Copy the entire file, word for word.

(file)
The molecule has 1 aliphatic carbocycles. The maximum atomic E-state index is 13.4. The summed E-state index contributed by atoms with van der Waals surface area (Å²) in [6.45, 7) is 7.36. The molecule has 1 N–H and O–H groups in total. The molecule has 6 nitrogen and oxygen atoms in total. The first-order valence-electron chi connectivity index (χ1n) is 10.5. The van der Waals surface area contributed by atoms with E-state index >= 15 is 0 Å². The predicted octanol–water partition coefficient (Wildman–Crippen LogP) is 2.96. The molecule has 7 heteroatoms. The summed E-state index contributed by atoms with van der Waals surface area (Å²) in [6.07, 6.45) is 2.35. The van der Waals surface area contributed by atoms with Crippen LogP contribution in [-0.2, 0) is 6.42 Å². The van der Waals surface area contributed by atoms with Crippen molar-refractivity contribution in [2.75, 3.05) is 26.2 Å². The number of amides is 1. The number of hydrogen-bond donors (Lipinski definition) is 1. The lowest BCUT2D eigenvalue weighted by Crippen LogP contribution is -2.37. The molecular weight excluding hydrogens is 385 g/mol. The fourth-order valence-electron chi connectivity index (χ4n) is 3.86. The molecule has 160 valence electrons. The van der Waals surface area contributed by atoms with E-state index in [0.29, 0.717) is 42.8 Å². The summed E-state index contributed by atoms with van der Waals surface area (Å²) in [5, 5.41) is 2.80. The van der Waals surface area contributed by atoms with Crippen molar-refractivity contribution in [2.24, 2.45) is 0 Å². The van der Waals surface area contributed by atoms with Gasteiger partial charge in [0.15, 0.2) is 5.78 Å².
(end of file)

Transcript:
The molecule has 1 aliphatic carbocycles. The maximum atomic E-state index is 13.4. The summed E-state index contributed by atoms with van der Waals surface area (Å²) in [6.45, 7) is 7.36. The molecule has 1 N–H and O–H groups in total. The molecule has 6 nitrogen and oxygen atoms in total. The first-order valence-electron chi connectivity index (χ1n) is 10.5. The van der Waals surface area contributed by atoms with E-state index >= 15 is 0 Å². The predicted octanol–water partition coefficient (Wildman–Crippen LogP) is 2.96. The molecule has 7 heteroatoms. The summed E-state index contributed by atoms with van der Waals surface area (Å²) in [6.07, 6.45) is 2.35. The van der Waals surface area contributed by atoms with Crippen LogP contribution in [-0.2, 0) is 6.42 Å². The van der Waals surface area contributed by atoms with Crippen molar-refractivity contribution in [2.75, 3.05) is 26.2 Å². The number of amides is 1. The number of hydrogen-bond donors (Lipinski definition) is 1. The lowest BCUT2D eigenvalue weighted by Crippen LogP contribution is -2.37. The molecular weight excluding hydrogens is 385 g/mol. The fourth-order valence-electron chi connectivity index (χ4n) is 3.86. The molecule has 160 valence electrons. The van der Waals surface area contributed by atoms with E-state index in [0.29, 0.717) is 42.8 Å². The summed E-state index contributed by atoms with van der Waals surface area (Å²) in [5, 5.41) is 2.80. The van der Waals surface area contributed by atoms with Crippen molar-refractivity contribution in [2.24, 2.45) is 0 Å². The van der Waals surface area contributed by atoms with Gasteiger partial charge in [0.15, 0.2) is 5.78 Å².